Liz Elsewhere

The American, December 11th, 2007
“Will It Be the Economy, Stupid?”
by Liz Mair Link to original source


2008 might not be the "Iraq election" after all, writes LIZ MAIR.

"It's the economy, stupid," was the Clinton campaign catchphrase that defined the 1992 presidential election. But, with less than a month to go until the Iowa caucuses, it could easily reemerge as the chief slogan for 2008 as well.

According to a recent Wall Street Journal/NBC News poll, 52 percent of Americans say their top two priorities in selecting a president are the economy and healthcare; terrorism and social/moral issues are the principal concerns for only 34 percent. According to the Journal, these figures suggest a complete reversal of public priorities since 2004.

Why are Americans suddenly refocused on the economy and related pocketbook issues such as healthcare costs? One possibility is the recent good news out of Iraq, which likely has diminished public concerns about U.S. involvement there. Another is the government's success in foiling terrorist plots: there have been no major attacks within the United States since 9/11. In an Economist/YouGov poll conducted last month, only 10 percent of Americans ranked terrorism as the issue that was most important to them, whereas 23 percent said the economy was most important.

Indeed, a sense of economic insecurity is sweeping the nation. According to a recent Los Angeles Times/Bloomberg poll, 56 percent of Americans think that the economy is doing "fairly badly" or "very badly." Meanwhile, an October Gallup survey indicated that just 39 percent of Americans consider themselves "better off" than they were a year ago. As of October, there were already 1.8 million mortgage foreclosures nationwide (compared to 1.3 million in all of 2006), according to RealtyTrac. Meanwhile, housing prices continue to tumble: Moody's reports that they could fall more than 30 percent in cities and towns across the country before the crisis is over, which would take a real toll on economic growth. On top of all that, fuel prices remain high and healthcare costs continue to increase, putting consumers in a bind. Add it all up, and it's no wonder the economy and related issues have taken center stage. 

That said, there appears to be a gap between economic reality and public perception. Unemployment and inflation remain relatively low, and the economy has experienced 24 consecutive quarters of growth. It’s clearly in better shape than most Americans believe, thanks in some measure to George Bush’s pro-growth policies.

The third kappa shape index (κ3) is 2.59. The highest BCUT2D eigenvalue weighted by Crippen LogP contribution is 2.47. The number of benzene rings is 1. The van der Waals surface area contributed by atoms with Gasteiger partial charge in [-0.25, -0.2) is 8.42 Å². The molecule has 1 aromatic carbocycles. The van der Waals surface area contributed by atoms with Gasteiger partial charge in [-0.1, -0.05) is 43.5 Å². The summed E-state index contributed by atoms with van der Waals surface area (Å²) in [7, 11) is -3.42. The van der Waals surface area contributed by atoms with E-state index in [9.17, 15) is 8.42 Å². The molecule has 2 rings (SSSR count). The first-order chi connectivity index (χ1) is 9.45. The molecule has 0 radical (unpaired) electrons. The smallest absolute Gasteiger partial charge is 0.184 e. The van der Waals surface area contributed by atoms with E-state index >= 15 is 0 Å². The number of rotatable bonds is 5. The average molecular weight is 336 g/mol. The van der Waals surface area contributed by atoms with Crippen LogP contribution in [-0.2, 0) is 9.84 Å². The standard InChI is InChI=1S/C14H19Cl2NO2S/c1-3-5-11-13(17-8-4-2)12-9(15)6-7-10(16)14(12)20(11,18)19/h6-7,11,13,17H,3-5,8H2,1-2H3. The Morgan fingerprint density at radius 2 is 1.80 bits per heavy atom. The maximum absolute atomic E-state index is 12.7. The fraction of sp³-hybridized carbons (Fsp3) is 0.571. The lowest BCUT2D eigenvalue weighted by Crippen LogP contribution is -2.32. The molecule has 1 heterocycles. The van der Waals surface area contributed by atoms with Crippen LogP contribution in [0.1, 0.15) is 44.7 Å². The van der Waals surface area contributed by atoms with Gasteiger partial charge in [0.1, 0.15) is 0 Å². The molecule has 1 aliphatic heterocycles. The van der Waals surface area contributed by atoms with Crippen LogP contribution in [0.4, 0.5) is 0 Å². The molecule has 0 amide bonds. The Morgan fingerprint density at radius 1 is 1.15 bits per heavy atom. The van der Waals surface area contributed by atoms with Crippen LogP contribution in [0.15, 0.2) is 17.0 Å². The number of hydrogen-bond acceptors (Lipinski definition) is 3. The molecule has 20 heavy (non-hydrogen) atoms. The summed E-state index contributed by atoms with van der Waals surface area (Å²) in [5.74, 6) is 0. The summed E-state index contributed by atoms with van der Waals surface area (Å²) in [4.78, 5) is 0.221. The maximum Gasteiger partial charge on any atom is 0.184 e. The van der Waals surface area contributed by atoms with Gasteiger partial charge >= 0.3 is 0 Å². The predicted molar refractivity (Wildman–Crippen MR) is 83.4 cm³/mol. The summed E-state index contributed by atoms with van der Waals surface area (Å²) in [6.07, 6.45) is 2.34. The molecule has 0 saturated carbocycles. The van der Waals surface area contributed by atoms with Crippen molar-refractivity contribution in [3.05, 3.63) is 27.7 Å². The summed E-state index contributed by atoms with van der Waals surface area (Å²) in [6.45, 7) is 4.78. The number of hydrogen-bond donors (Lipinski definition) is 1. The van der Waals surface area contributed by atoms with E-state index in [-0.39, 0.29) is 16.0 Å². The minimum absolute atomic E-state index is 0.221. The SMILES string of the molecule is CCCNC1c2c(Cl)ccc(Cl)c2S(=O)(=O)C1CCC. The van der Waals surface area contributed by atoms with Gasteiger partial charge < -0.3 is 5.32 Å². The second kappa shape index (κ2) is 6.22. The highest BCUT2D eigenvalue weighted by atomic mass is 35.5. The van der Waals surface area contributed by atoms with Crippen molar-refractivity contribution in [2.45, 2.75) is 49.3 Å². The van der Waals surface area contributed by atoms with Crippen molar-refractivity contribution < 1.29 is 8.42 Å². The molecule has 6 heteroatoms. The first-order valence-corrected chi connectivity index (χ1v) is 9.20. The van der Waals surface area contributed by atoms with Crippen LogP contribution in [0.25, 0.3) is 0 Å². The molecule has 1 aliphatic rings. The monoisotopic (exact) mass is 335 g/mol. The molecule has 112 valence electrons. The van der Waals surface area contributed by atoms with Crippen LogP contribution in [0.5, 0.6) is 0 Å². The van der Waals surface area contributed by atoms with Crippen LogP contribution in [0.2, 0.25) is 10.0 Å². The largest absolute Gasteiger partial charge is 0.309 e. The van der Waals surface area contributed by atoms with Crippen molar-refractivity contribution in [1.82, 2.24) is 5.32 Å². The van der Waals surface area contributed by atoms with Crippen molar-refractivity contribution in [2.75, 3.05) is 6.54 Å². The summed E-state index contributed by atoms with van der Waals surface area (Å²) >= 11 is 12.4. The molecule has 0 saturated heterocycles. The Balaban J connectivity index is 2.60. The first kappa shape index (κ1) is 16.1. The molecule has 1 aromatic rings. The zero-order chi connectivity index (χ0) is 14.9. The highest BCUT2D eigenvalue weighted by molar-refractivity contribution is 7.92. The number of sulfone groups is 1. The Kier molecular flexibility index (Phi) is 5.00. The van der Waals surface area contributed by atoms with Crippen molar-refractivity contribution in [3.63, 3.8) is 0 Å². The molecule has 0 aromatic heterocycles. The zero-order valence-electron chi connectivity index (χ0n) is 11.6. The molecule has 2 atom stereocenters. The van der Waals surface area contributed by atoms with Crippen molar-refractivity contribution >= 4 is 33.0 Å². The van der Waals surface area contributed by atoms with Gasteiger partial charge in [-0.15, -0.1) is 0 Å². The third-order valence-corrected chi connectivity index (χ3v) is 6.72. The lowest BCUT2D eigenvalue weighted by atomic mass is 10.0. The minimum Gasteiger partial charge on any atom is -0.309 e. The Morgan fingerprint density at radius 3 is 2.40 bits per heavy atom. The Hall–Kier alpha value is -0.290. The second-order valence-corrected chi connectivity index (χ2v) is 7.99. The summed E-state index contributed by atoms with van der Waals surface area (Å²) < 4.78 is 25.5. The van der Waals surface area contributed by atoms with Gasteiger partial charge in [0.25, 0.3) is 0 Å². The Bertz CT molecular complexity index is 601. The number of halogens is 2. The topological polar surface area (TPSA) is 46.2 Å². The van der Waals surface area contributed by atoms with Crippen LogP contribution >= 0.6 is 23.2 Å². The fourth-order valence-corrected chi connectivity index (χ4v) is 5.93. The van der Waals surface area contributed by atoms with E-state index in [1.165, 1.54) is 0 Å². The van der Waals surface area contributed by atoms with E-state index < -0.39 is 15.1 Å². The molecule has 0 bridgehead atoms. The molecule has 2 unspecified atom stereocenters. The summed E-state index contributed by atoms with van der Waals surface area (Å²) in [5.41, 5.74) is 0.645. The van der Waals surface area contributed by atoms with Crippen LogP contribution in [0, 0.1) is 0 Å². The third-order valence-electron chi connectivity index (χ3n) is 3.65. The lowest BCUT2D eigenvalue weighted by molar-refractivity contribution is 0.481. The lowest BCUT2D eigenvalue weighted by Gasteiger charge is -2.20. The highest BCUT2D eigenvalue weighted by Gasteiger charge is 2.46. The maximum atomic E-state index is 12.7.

But now Americans seem inclined to scrap an economic agenda—tax cuts and trade expansion—that has delivered positive results. A recent Wall Street Journal/NBC News poll showed that most Americans have become skeptical of free trade. According to an earlier poll, Democrats hold a double-digit lead as the party that would best handle the economy. Moreover, Gallup polling from September showed that 54 percent of Americans believe that Democrats will do a better job of keeping the country prosperous, compared to just 34 percent who said the same of Republicans. 

The three Democratic presidential frontrunners—Hillary Clinton, Barack Obama, and John Edwards—are all, to one degree or another, in favor of increasing taxes, curbing free trade, and boosting federal spending. At least one prominent Republican presidential candidate, former Arkansas governor Mike Huckabee, has also indulged in protectionist rhetoric and has a history of raising taxes. Some polls show Huckabee leading the GOP field in Iowa; the former Baptist minister currently garners the support of about 14 percent of GOP voters nationwide, according to the latest RealClearPolitics average. Evidently, anti-trade posturing curries favor not just with Democrats and independents but also with a decent number of Republicans. 

In such circumstances, pro-growth candidates clearly face an uphill battle. With the American public apparently convinced that the U.S. economy is sick—and that Bush’s policies have made things worse—it may be difficult to persuade swing voters that more tax cuts and free trade agreements are part of the answer. That is especially the case with Clinton, the frontrunner for the Democratic nomination (and the woman most polls say is set to become the next president), advocating federal intervention as a cure to the mortgage crisis and other top Democrats following suit. 

Ultimately, any pro-growth candidate who hopes to succeed Bush in the White House will have to do more than simply promise to cut taxes. Many Americans currently do not associate pro-growth economic policies with economic health, nor do they reckon that further tax cuts should be a federal priority. Therefore, should the economy indeed emerge as the dominant issue of 2008, it will almost certainly help the Democratic nominee, whoever he or she may be.

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